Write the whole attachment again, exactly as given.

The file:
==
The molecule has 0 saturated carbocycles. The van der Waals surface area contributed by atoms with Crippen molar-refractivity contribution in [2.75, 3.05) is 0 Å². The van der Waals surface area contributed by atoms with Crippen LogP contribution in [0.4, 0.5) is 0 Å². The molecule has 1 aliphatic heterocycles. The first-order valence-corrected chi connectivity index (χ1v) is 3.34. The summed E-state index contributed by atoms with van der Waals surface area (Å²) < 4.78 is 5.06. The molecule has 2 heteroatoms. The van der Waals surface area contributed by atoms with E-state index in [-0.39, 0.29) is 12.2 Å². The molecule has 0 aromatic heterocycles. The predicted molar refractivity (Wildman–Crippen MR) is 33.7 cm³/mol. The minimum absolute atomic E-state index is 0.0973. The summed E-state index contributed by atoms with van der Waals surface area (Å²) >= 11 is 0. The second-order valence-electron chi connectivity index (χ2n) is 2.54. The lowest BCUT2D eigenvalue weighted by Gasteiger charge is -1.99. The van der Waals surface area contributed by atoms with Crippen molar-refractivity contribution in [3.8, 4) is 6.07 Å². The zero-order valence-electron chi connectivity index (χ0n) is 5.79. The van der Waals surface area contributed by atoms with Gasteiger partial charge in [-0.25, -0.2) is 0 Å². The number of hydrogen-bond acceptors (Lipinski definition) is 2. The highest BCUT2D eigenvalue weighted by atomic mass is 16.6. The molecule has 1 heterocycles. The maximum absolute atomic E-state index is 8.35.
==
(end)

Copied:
The molecule has 0 saturated carbocycles. The van der Waals surface area contributed by atoms with Crippen molar-refractivity contribution in [2.75, 3.05) is 0 Å². The van der Waals surface area contributed by atoms with Crippen LogP contribution in [0.4, 0.5) is 0 Å². The molecule has 1 aliphatic heterocycles. The first-order valence-corrected chi connectivity index (χ1v) is 3.34. The summed E-state index contributed by atoms with van der Waals surface area (Å²) < 4.78 is 5.06. The molecule has 2 heteroatoms. The van der Waals surface area contributed by atoms with E-state index in [-0.39, 0.29) is 12.2 Å². The molecule has 0 aromatic heterocycles. The predicted molar refractivity (Wildman–Crippen MR) is 33.7 cm³/mol. The minimum absolute atomic E-state index is 0.0973. The summed E-state index contributed by atoms with van der Waals surface area (Å²) >= 11 is 0. The second-order valence-electron chi connectivity index (χ2n) is 2.54. The lowest BCUT2D eigenvalue weighted by Gasteiger charge is -1.99. The van der Waals surface area contributed by atoms with Crippen molar-refractivity contribution in [3.8, 4) is 6.07 Å². The zero-order valence-electron chi connectivity index (χ0n) is 5.79. The van der Waals surface area contributed by atoms with Gasteiger partial charge in [-0.25, -0.2) is 0 Å². The number of hydrogen-bond acceptors (Lipinski definition) is 2. The highest BCUT2D eigenvalue weighted by atomic mass is 16.6. The molecule has 1 heterocycles. The maximum absolute atomic E-state index is 8.35.